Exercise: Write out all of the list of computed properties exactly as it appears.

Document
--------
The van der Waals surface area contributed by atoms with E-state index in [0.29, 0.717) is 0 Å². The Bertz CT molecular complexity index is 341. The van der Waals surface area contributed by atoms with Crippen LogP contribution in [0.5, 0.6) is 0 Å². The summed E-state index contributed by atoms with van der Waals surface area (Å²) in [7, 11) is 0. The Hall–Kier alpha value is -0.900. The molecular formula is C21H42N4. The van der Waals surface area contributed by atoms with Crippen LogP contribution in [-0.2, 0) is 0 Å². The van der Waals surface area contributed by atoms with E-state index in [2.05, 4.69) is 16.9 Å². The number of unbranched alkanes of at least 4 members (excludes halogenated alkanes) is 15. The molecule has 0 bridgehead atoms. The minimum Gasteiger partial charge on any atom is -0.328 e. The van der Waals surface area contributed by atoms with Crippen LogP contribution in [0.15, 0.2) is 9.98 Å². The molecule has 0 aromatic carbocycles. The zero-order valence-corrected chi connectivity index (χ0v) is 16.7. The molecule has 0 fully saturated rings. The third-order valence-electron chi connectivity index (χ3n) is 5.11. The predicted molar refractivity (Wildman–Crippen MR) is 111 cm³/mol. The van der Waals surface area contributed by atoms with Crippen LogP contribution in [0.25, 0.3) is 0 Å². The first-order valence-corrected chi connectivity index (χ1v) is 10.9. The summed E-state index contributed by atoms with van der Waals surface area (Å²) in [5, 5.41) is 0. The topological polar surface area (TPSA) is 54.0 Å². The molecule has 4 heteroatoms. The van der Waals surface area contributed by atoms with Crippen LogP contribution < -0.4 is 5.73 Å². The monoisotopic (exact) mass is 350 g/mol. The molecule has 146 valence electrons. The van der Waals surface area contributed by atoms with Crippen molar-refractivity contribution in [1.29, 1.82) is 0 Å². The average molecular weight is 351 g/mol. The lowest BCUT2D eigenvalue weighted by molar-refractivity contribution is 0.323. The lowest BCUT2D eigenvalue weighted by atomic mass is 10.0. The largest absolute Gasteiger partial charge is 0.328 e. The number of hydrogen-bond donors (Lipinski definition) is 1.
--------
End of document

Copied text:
The van der Waals surface area contributed by atoms with E-state index in [0.29, 0.717) is 0 Å². The Bertz CT molecular complexity index is 341. The van der Waals surface area contributed by atoms with Crippen LogP contribution in [0.5, 0.6) is 0 Å². The summed E-state index contributed by atoms with van der Waals surface area (Å²) in [7, 11) is 0. The Hall–Kier alpha value is -0.900. The molecular formula is C21H42N4. The van der Waals surface area contributed by atoms with Crippen LogP contribution in [-0.2, 0) is 0 Å². The van der Waals surface area contributed by atoms with E-state index in [2.05, 4.69) is 16.9 Å². The number of unbranched alkanes of at least 4 members (excludes halogenated alkanes) is 15. The molecule has 0 bridgehead atoms. The minimum Gasteiger partial charge on any atom is -0.328 e. The van der Waals surface area contributed by atoms with Crippen LogP contribution in [0.15, 0.2) is 9.98 Å². The molecule has 0 aromatic carbocycles. The zero-order valence-corrected chi connectivity index (χ0v) is 16.7. The molecule has 0 fully saturated rings. The third-order valence-electron chi connectivity index (χ3n) is 5.11. The predicted molar refractivity (Wildman–Crippen MR) is 111 cm³/mol. The van der Waals surface area contributed by atoms with Crippen LogP contribution in [0.25, 0.3) is 0 Å². The first-order valence-corrected chi connectivity index (χ1v) is 10.9. The summed E-state index contributed by atoms with van der Waals surface area (Å²) in [5, 5.41) is 0. The topological polar surface area (TPSA) is 54.0 Å². The molecule has 4 heteroatoms. The van der Waals surface area contributed by atoms with Crippen LogP contribution < -0.4 is 5.73 Å². The monoisotopic (exact) mass is 350 g/mol. The molecule has 146 valence electrons. The van der Waals surface area contributed by atoms with Crippen molar-refractivity contribution in [1.29, 1.82) is 0 Å². The average molecular weight is 351 g/mol. The lowest BCUT2D eigenvalue weighted by molar-refractivity contribution is 0.323. The lowest BCUT2D eigenvalue weighted by atomic mass is 10.0. The largest absolute Gasteiger partial charge is 0.328 e. The number of hydrogen-bond donors (Lipinski definition) is 1.